“An elaborate and chilling psychological experiment…”

A couple meets in a seedy hotel room for an illicit affair, the rules of which are simple: no names no personal details, the specifics of their lives off limits. It’s all very exciting to Lore Cha, the wife of a successful Silicon Valley entrepreneur, who thinks their forbidden meetings and taboo sexual encounters are exactly the escape she’s been looking for: every single detail is as she imagined. But that’s the problem. Phillip Kray anticipates every thought before she has it. He plays out her untold fantasies down to the last detail. His insights are beyond intuitive; they’re invasive, even frightening. It’s as if he has access into her mind. Across town, Elise Currin, wife to one of San Francisco’s most powerful businessmen, is also seeing Krey, and is slowly being driven insane by his ability to tap into her most private desires.

Vera List, a psychoanalyst, discovers that two of her clients (Cha and Currin) are having affairs with the same unidentified man. When List realizes that this man is apparently breaking into her office and reading her clients’ confidential files, she contacts Martin Fane, a former intelligence officer with the San Francisco Police Department, for help. Fane discovers a plot that involves a powerful private intelligence organization that does contract work for the U.S. government. An elaborate and chilling psychological experiment is revealed that has implications that go far beyond what is happening to the two women.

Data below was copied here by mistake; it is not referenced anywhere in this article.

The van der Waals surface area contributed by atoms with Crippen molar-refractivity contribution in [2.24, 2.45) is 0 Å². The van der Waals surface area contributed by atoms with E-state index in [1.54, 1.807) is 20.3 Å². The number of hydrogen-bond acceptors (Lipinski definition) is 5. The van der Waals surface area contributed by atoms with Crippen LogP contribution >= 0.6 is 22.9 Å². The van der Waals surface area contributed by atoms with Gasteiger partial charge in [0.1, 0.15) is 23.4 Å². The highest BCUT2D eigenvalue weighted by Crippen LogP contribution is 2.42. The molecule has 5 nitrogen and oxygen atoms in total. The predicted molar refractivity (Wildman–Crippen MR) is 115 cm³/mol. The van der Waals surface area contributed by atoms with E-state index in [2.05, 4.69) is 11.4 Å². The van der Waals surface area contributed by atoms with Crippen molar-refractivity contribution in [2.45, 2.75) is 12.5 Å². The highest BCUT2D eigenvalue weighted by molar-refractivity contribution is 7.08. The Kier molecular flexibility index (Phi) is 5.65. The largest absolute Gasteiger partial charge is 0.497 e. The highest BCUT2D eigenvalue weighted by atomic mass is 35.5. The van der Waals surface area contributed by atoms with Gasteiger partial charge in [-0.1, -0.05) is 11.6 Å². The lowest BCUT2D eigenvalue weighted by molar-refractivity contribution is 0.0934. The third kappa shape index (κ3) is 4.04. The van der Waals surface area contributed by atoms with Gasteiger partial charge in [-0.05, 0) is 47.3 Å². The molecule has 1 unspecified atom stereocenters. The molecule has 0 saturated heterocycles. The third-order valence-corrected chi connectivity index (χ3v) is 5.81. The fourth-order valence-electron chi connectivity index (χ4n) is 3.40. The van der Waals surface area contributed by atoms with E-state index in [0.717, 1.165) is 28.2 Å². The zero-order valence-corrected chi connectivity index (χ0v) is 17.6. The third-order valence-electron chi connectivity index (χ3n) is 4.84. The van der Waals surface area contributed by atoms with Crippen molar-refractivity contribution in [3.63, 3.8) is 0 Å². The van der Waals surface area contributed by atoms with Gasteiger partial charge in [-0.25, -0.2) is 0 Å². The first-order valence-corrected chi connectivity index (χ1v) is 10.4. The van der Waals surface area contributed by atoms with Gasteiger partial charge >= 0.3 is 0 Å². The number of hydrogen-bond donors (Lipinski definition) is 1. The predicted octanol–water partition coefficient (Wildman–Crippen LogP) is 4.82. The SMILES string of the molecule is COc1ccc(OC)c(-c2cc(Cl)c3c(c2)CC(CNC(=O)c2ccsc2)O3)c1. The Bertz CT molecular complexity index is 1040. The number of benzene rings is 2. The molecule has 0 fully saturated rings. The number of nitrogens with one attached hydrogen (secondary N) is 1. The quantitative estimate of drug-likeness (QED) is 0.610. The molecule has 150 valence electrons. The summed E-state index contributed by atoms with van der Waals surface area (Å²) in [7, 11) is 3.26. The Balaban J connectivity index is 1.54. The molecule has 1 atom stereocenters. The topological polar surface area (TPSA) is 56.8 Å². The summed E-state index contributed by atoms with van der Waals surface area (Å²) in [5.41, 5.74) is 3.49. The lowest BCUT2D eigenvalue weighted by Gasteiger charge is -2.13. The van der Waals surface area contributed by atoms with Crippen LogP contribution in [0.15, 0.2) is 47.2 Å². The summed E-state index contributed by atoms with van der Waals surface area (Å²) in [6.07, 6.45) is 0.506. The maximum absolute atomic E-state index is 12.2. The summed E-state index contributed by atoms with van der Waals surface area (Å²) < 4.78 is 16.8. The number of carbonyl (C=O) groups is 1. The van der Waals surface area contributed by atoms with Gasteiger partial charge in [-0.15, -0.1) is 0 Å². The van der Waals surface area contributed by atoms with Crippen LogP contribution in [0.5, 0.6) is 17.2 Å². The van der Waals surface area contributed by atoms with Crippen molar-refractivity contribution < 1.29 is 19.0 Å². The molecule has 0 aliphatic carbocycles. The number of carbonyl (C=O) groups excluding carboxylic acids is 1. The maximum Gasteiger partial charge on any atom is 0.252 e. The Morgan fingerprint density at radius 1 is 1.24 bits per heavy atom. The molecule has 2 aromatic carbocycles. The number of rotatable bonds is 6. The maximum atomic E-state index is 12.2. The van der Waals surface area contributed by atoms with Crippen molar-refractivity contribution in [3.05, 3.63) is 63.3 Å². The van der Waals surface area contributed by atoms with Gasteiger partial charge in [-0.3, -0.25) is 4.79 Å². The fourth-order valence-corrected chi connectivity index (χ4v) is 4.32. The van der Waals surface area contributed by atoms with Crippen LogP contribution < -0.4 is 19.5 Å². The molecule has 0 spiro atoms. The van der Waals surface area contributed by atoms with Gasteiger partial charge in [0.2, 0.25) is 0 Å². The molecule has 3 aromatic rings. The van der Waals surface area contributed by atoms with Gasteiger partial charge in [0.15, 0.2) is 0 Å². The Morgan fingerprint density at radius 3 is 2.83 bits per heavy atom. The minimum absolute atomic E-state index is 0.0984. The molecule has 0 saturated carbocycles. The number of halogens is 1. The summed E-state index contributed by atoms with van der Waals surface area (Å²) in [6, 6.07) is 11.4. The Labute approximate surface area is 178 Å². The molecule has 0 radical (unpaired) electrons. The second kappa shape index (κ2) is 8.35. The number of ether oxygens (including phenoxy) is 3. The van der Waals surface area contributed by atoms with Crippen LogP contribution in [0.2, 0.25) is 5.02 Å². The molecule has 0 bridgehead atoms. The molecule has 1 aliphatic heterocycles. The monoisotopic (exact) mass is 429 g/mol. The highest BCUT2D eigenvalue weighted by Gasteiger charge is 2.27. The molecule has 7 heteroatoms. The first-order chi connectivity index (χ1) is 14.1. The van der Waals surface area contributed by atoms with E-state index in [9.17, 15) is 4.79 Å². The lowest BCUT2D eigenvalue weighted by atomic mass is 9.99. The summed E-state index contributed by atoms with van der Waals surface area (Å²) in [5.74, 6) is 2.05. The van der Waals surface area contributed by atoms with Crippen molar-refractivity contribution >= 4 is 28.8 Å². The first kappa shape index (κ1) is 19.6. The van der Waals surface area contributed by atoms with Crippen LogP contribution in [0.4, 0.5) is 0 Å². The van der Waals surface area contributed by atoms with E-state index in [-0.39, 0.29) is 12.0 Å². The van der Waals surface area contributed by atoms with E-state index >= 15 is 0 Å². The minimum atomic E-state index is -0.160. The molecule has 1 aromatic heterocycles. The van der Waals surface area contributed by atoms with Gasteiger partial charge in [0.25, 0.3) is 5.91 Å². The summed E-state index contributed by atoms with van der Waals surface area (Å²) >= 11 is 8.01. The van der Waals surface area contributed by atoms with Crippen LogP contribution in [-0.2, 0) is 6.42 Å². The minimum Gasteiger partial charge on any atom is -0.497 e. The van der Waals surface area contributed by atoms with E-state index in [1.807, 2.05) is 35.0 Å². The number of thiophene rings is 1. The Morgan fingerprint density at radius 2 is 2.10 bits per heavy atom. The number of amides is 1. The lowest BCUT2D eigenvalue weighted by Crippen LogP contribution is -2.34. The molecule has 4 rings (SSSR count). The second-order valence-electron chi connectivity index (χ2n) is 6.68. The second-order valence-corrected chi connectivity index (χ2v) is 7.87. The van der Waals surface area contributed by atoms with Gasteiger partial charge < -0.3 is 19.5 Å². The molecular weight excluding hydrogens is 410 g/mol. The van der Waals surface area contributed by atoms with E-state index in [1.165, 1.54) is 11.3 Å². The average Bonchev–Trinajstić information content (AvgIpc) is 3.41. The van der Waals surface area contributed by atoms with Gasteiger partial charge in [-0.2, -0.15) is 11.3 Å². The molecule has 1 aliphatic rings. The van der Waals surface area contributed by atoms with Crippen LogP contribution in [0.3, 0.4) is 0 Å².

“I had intended it to be a story that reaches far beyond itself.”

This novel has a long, frustrating history. I’m particularly pleased with the story and the characters. I like everything about it. But originally I had conceived of the book not as another mystery/thriller “series”, but as something quite different. I had intended it to be a story that reaches beyond itself. Even though it is a self-contained story, I intended it to be much more than that: the first “chapter” or “episode” of a single, much larger story that would unfold over the span of multiple novels. Therefore, Martin Fane wouldn’t be the protagonist in a novel series, rather he would be the protagonist in a serial novel.

I also intended for the story to take place on several platforms: on a website, on the Internet, and in book format, with the plot of the larger story playing out, from different points of view, simultaneously on various platforms. I spent several years trying to make this idea a reality, even investing a lot of time (several years) and, yes, a lot of money, on a website and writing drafts of novels that would never be published. Unfortunately, I couldn’t sell the idea of a multi-volume, multi-platform serial novel to the people who make things happen in the publishing industry.

So, Pacific Heights stands alone. A story unto itself.